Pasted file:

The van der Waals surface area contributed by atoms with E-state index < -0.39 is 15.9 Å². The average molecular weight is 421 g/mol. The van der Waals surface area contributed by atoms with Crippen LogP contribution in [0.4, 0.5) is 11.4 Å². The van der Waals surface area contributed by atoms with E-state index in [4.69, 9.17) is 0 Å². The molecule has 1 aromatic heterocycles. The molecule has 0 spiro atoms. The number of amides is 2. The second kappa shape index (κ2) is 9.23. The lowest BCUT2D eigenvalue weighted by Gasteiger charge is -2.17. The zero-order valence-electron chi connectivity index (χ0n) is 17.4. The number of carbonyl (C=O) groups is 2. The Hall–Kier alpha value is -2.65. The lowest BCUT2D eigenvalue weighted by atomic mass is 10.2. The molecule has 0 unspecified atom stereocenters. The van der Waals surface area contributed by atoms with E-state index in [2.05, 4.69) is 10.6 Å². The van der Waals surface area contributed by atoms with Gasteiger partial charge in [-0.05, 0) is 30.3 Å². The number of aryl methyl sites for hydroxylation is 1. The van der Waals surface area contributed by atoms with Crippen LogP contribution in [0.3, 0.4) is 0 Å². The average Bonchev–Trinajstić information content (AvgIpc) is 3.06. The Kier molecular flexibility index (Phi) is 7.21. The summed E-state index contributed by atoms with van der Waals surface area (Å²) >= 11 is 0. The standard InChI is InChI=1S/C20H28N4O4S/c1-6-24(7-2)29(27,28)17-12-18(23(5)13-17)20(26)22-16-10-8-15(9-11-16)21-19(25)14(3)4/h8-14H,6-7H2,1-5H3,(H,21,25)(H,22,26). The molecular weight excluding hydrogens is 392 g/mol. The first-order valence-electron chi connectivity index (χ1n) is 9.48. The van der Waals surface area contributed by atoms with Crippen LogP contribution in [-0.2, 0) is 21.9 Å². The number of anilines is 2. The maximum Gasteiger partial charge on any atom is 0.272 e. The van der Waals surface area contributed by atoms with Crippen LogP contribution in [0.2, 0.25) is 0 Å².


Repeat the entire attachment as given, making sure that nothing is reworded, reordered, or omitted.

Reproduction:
The van der Waals surface area contributed by atoms with E-state index < -0.39 is 15.9 Å². The average molecular weight is 421 g/mol. The van der Waals surface area contributed by atoms with Crippen LogP contribution in [0.4, 0.5) is 11.4 Å². The van der Waals surface area contributed by atoms with E-state index in [4.69, 9.17) is 0 Å². The molecule has 1 aromatic heterocycles. The molecule has 0 spiro atoms. The number of amides is 2. The second kappa shape index (κ2) is 9.23. The lowest BCUT2D eigenvalue weighted by Gasteiger charge is -2.17. The zero-order valence-electron chi connectivity index (χ0n) is 17.4. The number of carbonyl (C=O) groups is 2. The Hall–Kier alpha value is -2.65. The lowest BCUT2D eigenvalue weighted by atomic mass is 10.2. The molecule has 0 unspecified atom stereocenters. The van der Waals surface area contributed by atoms with E-state index in [2.05, 4.69) is 10.6 Å². The van der Waals surface area contributed by atoms with Gasteiger partial charge in [-0.05, 0) is 30.3 Å². The number of aryl methyl sites for hydroxylation is 1. The van der Waals surface area contributed by atoms with Crippen LogP contribution in [0.3, 0.4) is 0 Å². The average Bonchev–Trinajstić information content (AvgIpc) is 3.06. The Kier molecular flexibility index (Phi) is 7.21. The summed E-state index contributed by atoms with van der Waals surface area (Å²) >= 11 is 0. The standard InChI is InChI=1S/C20H28N4O4S/c1-6-24(7-2)29(27,28)17-12-18(23(5)13-17)20(26)22-16-10-8-15(9-11-16)21-19(25)14(3)4/h8-14H,6-7H2,1-5H3,(H,21,25)(H,22,26). The molecular weight excluding hydrogens is 392 g/mol. The first-order valence-electron chi connectivity index (χ1n) is 9.48. The van der Waals surface area contributed by atoms with Crippen LogP contribution in [-0.2, 0) is 21.9 Å². The number of anilines is 2. The maximum Gasteiger partial charge on any atom is 0.272 e. The van der Waals surface area contributed by atoms with Crippen LogP contribution in [0.2, 0.25) is 0 Å².